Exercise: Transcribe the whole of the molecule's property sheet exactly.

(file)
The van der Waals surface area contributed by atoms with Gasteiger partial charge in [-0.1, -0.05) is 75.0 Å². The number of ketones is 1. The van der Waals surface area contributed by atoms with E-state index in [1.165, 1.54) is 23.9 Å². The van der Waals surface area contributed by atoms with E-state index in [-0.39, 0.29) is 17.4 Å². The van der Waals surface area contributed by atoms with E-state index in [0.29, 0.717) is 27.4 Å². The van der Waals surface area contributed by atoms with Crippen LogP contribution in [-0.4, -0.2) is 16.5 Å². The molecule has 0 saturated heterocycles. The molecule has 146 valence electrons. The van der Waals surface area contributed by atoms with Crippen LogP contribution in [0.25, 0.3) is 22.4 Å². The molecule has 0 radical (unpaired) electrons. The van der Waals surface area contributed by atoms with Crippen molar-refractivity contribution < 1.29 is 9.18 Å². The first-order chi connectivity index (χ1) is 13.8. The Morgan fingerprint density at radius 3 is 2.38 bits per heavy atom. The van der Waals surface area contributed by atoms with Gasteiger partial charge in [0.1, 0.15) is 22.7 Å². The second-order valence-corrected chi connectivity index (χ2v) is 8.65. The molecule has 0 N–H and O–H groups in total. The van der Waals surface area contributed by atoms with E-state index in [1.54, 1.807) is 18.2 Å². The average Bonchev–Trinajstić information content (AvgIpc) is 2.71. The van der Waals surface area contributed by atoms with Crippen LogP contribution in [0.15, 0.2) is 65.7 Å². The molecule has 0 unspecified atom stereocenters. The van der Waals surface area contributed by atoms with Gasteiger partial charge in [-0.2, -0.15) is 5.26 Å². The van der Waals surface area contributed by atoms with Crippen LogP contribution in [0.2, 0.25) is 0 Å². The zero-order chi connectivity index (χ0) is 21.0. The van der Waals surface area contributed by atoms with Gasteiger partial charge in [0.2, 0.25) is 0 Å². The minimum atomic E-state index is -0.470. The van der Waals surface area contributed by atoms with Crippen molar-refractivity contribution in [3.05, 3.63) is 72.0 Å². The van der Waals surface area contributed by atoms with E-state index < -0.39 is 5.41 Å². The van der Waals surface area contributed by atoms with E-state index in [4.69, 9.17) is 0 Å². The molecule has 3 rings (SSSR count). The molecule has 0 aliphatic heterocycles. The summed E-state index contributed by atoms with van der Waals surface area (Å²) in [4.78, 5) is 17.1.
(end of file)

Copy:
The van der Waals surface area contributed by atoms with Gasteiger partial charge in [-0.1, -0.05) is 75.0 Å². The number of ketones is 1. The van der Waals surface area contributed by atoms with E-state index in [1.165, 1.54) is 23.9 Å². The van der Waals surface area contributed by atoms with E-state index in [-0.39, 0.29) is 17.4 Å². The van der Waals surface area contributed by atoms with E-state index in [0.29, 0.717) is 27.4 Å². The van der Waals surface area contributed by atoms with Crippen LogP contribution in [-0.4, -0.2) is 16.5 Å². The molecule has 0 saturated heterocycles. The molecule has 146 valence electrons. The van der Waals surface area contributed by atoms with Crippen LogP contribution in [0.25, 0.3) is 22.4 Å². The molecule has 0 radical (unpaired) electrons. The van der Waals surface area contributed by atoms with Crippen molar-refractivity contribution < 1.29 is 9.18 Å². The first-order chi connectivity index (χ1) is 13.8. The Morgan fingerprint density at radius 3 is 2.38 bits per heavy atom. The van der Waals surface area contributed by atoms with Gasteiger partial charge in [0.1, 0.15) is 22.7 Å². The second-order valence-corrected chi connectivity index (χ2v) is 8.65. The molecule has 0 N–H and O–H groups in total. The van der Waals surface area contributed by atoms with E-state index in [1.54, 1.807) is 18.2 Å². The average Bonchev–Trinajstić information content (AvgIpc) is 2.71. The van der Waals surface area contributed by atoms with Crippen LogP contribution in [0.15, 0.2) is 65.7 Å². The molecule has 0 unspecified atom stereocenters. The van der Waals surface area contributed by atoms with Gasteiger partial charge in [-0.2, -0.15) is 5.26 Å². The van der Waals surface area contributed by atoms with Crippen LogP contribution in [0.2, 0.25) is 0 Å². The zero-order chi connectivity index (χ0) is 21.0. The van der Waals surface area contributed by atoms with Gasteiger partial charge in [0.2, 0.25) is 0 Å². The minimum atomic E-state index is -0.470. The van der Waals surface area contributed by atoms with Crippen molar-refractivity contribution in [3.05, 3.63) is 72.0 Å². The van der Waals surface area contributed by atoms with E-state index < -0.39 is 5.41 Å². The van der Waals surface area contributed by atoms with E-state index in [4.69, 9.17) is 0 Å². The molecule has 3 rings (SSSR count). The molecule has 0 aliphatic heterocycles. The summed E-state index contributed by atoms with van der Waals surface area (Å²) in [4.78, 5) is 17.1.